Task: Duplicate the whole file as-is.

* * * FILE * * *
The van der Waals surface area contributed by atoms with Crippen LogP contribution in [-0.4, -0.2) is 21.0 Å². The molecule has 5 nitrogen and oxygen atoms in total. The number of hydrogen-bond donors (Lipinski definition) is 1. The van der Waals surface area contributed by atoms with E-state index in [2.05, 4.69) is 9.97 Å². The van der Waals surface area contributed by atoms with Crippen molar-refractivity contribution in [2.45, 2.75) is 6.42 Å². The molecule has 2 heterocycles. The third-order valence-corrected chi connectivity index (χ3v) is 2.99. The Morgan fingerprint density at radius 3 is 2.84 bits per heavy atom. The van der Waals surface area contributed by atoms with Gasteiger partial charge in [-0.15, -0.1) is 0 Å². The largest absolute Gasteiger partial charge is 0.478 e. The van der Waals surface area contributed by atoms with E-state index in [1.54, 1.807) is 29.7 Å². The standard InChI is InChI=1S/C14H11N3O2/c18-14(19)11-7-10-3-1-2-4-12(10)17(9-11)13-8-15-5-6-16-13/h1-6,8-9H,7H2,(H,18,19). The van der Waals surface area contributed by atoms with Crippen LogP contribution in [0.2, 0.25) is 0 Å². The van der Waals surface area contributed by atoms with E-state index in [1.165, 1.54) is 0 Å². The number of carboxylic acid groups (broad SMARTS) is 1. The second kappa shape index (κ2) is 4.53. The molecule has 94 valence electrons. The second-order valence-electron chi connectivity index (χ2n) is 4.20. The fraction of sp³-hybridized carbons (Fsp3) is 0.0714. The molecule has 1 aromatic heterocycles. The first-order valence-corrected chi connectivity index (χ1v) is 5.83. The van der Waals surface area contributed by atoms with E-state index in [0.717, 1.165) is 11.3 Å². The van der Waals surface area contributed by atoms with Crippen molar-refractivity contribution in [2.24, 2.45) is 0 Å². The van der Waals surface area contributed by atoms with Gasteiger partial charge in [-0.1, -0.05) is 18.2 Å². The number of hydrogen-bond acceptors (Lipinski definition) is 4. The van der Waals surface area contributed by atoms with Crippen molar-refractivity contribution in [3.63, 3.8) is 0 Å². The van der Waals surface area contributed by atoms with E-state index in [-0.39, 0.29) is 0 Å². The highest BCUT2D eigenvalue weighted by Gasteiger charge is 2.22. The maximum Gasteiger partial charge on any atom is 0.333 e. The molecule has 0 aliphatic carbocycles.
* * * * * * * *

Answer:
The van der Waals surface area contributed by atoms with Crippen LogP contribution in [-0.4, -0.2) is 21.0 Å². The molecule has 5 nitrogen and oxygen atoms in total. The number of hydrogen-bond donors (Lipinski definition) is 1. The van der Waals surface area contributed by atoms with E-state index in [2.05, 4.69) is 9.97 Å². The van der Waals surface area contributed by atoms with Crippen molar-refractivity contribution in [2.45, 2.75) is 6.42 Å². The molecule has 2 heterocycles. The third-order valence-corrected chi connectivity index (χ3v) is 2.99. The Morgan fingerprint density at radius 3 is 2.84 bits per heavy atom. The van der Waals surface area contributed by atoms with Gasteiger partial charge in [-0.15, -0.1) is 0 Å². The largest absolute Gasteiger partial charge is 0.478 e. The van der Waals surface area contributed by atoms with E-state index in [1.54, 1.807) is 29.7 Å². The standard InChI is InChI=1S/C14H11N3O2/c18-14(19)11-7-10-3-1-2-4-12(10)17(9-11)13-8-15-5-6-16-13/h1-6,8-9H,7H2,(H,18,19). The van der Waals surface area contributed by atoms with Crippen LogP contribution in [0.2, 0.25) is 0 Å². The van der Waals surface area contributed by atoms with E-state index in [1.165, 1.54) is 0 Å². The number of carboxylic acid groups (broad SMARTS) is 1. The second kappa shape index (κ2) is 4.53. The molecule has 94 valence electrons. The second-order valence-electron chi connectivity index (χ2n) is 4.20. The fraction of sp³-hybridized carbons (Fsp3) is 0.0714. The molecule has 1 aromatic heterocycles. The first-order valence-corrected chi connectivity index (χ1v) is 5.83. The van der Waals surface area contributed by atoms with E-state index in [0.717, 1.165) is 11.3 Å². The van der Waals surface area contributed by atoms with Crippen molar-refractivity contribution in [2.24, 2.45) is 0 Å². The van der Waals surface area contributed by atoms with Gasteiger partial charge in [-0.1, -0.05) is 18.2 Å². The number of hydrogen-bond acceptors (Lipinski definition) is 4. The van der Waals surface area contributed by atoms with Crippen molar-refractivity contribution in [3.63, 3.8) is 0 Å². The van der Waals surface area contributed by atoms with E-state index in [-0.39, 0.29) is 0 Å². The highest BCUT2D eigenvalue weighted by Gasteiger charge is 2.22. The maximum Gasteiger partial charge on any atom is 0.333 e. The molecule has 0 aliphatic carbocycles.